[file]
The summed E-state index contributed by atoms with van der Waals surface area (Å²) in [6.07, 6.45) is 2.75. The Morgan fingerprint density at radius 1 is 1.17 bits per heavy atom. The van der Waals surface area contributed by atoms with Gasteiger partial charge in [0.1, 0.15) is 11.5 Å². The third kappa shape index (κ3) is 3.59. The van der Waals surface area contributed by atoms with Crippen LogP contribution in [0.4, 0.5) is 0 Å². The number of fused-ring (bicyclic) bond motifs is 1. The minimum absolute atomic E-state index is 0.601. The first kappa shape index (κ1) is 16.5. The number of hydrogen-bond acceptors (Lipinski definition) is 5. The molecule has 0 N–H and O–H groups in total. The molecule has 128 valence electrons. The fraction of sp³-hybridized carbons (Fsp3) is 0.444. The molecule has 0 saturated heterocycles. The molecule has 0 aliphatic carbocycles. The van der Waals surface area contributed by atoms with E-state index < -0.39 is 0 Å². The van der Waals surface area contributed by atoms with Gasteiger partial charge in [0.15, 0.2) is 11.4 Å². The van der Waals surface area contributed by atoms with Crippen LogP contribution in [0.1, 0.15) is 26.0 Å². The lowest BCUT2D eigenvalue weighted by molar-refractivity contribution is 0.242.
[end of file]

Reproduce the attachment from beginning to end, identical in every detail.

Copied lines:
The summed E-state index contributed by atoms with van der Waals surface area (Å²) in [6.07, 6.45) is 2.75. The Morgan fingerprint density at radius 1 is 1.17 bits per heavy atom. The van der Waals surface area contributed by atoms with Gasteiger partial charge in [0.1, 0.15) is 11.5 Å². The third kappa shape index (κ3) is 3.59. The van der Waals surface area contributed by atoms with Crippen LogP contribution in [0.4, 0.5) is 0 Å². The number of fused-ring (bicyclic) bond motifs is 1. The minimum absolute atomic E-state index is 0.601. The first kappa shape index (κ1) is 16.5. The number of hydrogen-bond acceptors (Lipinski definition) is 5. The molecule has 0 N–H and O–H groups in total. The molecule has 128 valence electrons. The fraction of sp³-hybridized carbons (Fsp3) is 0.444. The molecule has 0 saturated heterocycles. The molecule has 0 aliphatic carbocycles. The van der Waals surface area contributed by atoms with E-state index < -0.39 is 0 Å². The van der Waals surface area contributed by atoms with Gasteiger partial charge in [0.15, 0.2) is 11.4 Å². The van der Waals surface area contributed by atoms with Crippen LogP contribution in [0.1, 0.15) is 26.0 Å². The lowest BCUT2D eigenvalue weighted by molar-refractivity contribution is 0.242.